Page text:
It’s a good time to be a Texas Rangers fan. The team boasts the best record in the American league, and the third best in baseball. Two consecutive World Series appearances have the Rangers on pace for a total regular season home attendance of 3.5 million – shattering the franchise’s record of 2.9 million, set last year, by 20%. You can guarantee that the Rangers front office is happy, as this year's roster made up the largest opening-day payroll in franchise history at $120M. What's more, expect the Rangers to eclipse that mark next year, lest we forget about the impending free agencies of Josh Hamilton and Mike Napoli, among others.
Winning is great – it invigorates the fan base and placates even the most steadfast critics. However, as anyone who has attained success will tell you, being apathetic with success now is a quick recipe to losing your place atop the metaphorical mountaintop. How to maintain that success in the future without sacrificing the present is an issue that we are seeing unfold before our very eyes. Enter the cult hero – 6’2” bench bat, future corner infielder/trade bait Mike Olt. Generally regarded as a top 3 prospect in the Rangers farm system, Olt was called up on August 2nd to fortify the Rangers bench and to feel out how he could produce at the major league level.
Olt has struggled. With August almost over, Olt has an OPS (On Base Percentage plus Slugging Percentage) of .538 this month, second worst of any Rangers “regular.”Add his defensive struggles, and it’s easy to simplify the discussion and agree with Ron Washington when he says a young player’s “time will come down the road.” Here’s the problem, though. Mike Olt has had 29 plate appearances since being called up. Coming to any conclusions on a prospect's ability to produce after 29 plate appearances is akin to trying to explain a movie by viewing a screenshot.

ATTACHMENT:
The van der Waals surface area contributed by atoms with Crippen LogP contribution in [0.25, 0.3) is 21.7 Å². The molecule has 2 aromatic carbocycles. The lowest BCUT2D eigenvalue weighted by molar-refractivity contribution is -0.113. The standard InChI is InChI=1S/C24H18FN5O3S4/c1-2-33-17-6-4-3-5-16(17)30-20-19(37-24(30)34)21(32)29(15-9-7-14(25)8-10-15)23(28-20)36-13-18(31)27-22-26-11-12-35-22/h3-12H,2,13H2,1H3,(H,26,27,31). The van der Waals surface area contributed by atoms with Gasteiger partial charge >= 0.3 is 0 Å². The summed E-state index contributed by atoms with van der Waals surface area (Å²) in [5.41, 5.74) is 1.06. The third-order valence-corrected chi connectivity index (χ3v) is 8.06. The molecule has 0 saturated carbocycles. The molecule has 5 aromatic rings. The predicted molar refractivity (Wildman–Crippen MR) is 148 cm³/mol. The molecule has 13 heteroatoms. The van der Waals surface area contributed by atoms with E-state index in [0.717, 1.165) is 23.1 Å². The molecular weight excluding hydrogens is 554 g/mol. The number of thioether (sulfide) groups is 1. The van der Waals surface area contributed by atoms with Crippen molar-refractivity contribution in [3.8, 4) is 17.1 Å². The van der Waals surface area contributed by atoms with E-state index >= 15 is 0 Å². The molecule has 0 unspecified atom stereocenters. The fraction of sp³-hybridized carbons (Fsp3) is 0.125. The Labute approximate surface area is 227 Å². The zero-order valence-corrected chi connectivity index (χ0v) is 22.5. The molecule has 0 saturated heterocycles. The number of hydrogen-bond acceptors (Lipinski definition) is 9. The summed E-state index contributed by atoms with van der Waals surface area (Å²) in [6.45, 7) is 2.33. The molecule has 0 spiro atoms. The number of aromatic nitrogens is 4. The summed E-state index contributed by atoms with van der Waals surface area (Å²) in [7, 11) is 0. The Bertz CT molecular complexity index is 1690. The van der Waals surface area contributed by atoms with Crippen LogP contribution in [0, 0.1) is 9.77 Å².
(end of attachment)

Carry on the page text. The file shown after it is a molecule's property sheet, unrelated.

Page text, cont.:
Under that logic, Adrian Beltre, thanks to his cycle, 5 home runs, and 13 hits in his last 31 plate appearances could be deemed the best hitter in baseball history. His OPS puts 2004 Barry Bonds and 1920 Babe Ruth to shame. To the contrary, Elvis Andrus should be benched, having put up a team-worst .666 OPS in his last 35 plate appearances. This, by the way, is still higher than the meager .645 OPS that Michael Young is posting in 510 plate appearances for the season as the primary designated hitter. This is the kind of hard-hitting analysis that is thrown out regarding Olt. The timeframe on the numbers for Beltre and Andrus? Seven days. Clearly, Olt is a failure at the major league level.
The counter to this argument is that Beltre and Andrus have a history of performance that more accurately indicates how they will proceed in the future. This is absolutely true, but it does nothing to strengthen the case behind how little Olt has been utilized; it only strengthens the case that sample size is important, and we’re not at a point where any solid determination on Olt should be made. There is a reason that Olt is such a well-regarded prospect – he has succeeded at every level he’s played at so far, and not because he was abandoned after struggling out of the gate.
Olt needs plate appearances, and he needs them badly if there is any hope he could be a meaningful right handed bench bat come playoff time. With respect, Michael Young, who is having a historically bad season at the plate, is the individual who needs to see his plate appearances cut. There is no reason that Young, who is in the bottom 10 of this year's major-league OPS leaderboard (141 hitters qualify for ranking) should have the fifth most plate appearances on this team, when guys like Craig Gentry (.780 OPS/230 PAs) and David Murphy (.890 OPS/387 PAs) have been riding the pine. With the accepted playoff odds for the Rangers hovering above 95% these days and the magic number dwindling, now is the time to see if Olt can contribute to the Rangers' success both this year and get a glimpse of what we might get in the future.
If this team is serious about winning a World Series after getting to the cusp and falling short the two prior years, it needs to quickly figure out how it can present the best possible playoff roster.
Ben Taylor is from Texas, but got out as fast as he could and currently resides in New York. In all seriousness, he loves our area and its sports teams and expresses all that on Twitter, at @Benjihana.